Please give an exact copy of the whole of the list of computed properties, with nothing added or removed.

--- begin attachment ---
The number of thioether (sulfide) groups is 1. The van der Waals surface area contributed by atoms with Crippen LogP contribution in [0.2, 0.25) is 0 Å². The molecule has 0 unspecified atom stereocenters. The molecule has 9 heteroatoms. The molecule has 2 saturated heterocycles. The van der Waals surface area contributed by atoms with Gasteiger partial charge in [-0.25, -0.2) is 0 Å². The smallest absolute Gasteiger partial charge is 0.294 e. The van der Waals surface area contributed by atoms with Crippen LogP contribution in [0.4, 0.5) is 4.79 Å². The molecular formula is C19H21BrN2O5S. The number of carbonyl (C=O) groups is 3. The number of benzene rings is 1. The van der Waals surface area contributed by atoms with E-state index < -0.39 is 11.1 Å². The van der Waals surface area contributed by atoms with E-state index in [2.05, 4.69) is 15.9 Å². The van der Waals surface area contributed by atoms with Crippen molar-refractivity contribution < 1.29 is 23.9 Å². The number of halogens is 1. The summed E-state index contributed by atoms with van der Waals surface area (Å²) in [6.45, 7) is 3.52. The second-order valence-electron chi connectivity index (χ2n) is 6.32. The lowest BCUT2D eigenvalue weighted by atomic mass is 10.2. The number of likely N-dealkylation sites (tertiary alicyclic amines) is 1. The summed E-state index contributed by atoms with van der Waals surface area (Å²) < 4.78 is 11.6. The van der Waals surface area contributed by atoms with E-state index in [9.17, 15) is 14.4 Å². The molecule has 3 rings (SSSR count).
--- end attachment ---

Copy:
The number of thioether (sulfide) groups is 1. The van der Waals surface area contributed by atoms with Crippen LogP contribution in [0.2, 0.25) is 0 Å². The molecule has 0 unspecified atom stereocenters. The molecule has 9 heteroatoms. The molecule has 2 saturated heterocycles. The van der Waals surface area contributed by atoms with Gasteiger partial charge in [-0.25, -0.2) is 0 Å². The smallest absolute Gasteiger partial charge is 0.294 e. The van der Waals surface area contributed by atoms with Crippen LogP contribution in [0.4, 0.5) is 4.79 Å². The molecular formula is C19H21BrN2O5S. The number of carbonyl (C=O) groups is 3. The number of benzene rings is 1. The van der Waals surface area contributed by atoms with E-state index < -0.39 is 11.1 Å². The van der Waals surface area contributed by atoms with E-state index in [2.05, 4.69) is 15.9 Å². The van der Waals surface area contributed by atoms with Crippen molar-refractivity contribution < 1.29 is 23.9 Å². The number of halogens is 1. The summed E-state index contributed by atoms with van der Waals surface area (Å²) in [6.45, 7) is 3.52. The second-order valence-electron chi connectivity index (χ2n) is 6.32. The lowest BCUT2D eigenvalue weighted by atomic mass is 10.2. The number of likely N-dealkylation sites (tertiary alicyclic amines) is 1. The summed E-state index contributed by atoms with van der Waals surface area (Å²) < 4.78 is 11.6. The van der Waals surface area contributed by atoms with E-state index in [9.17, 15) is 14.4 Å². The molecule has 3 rings (SSSR count).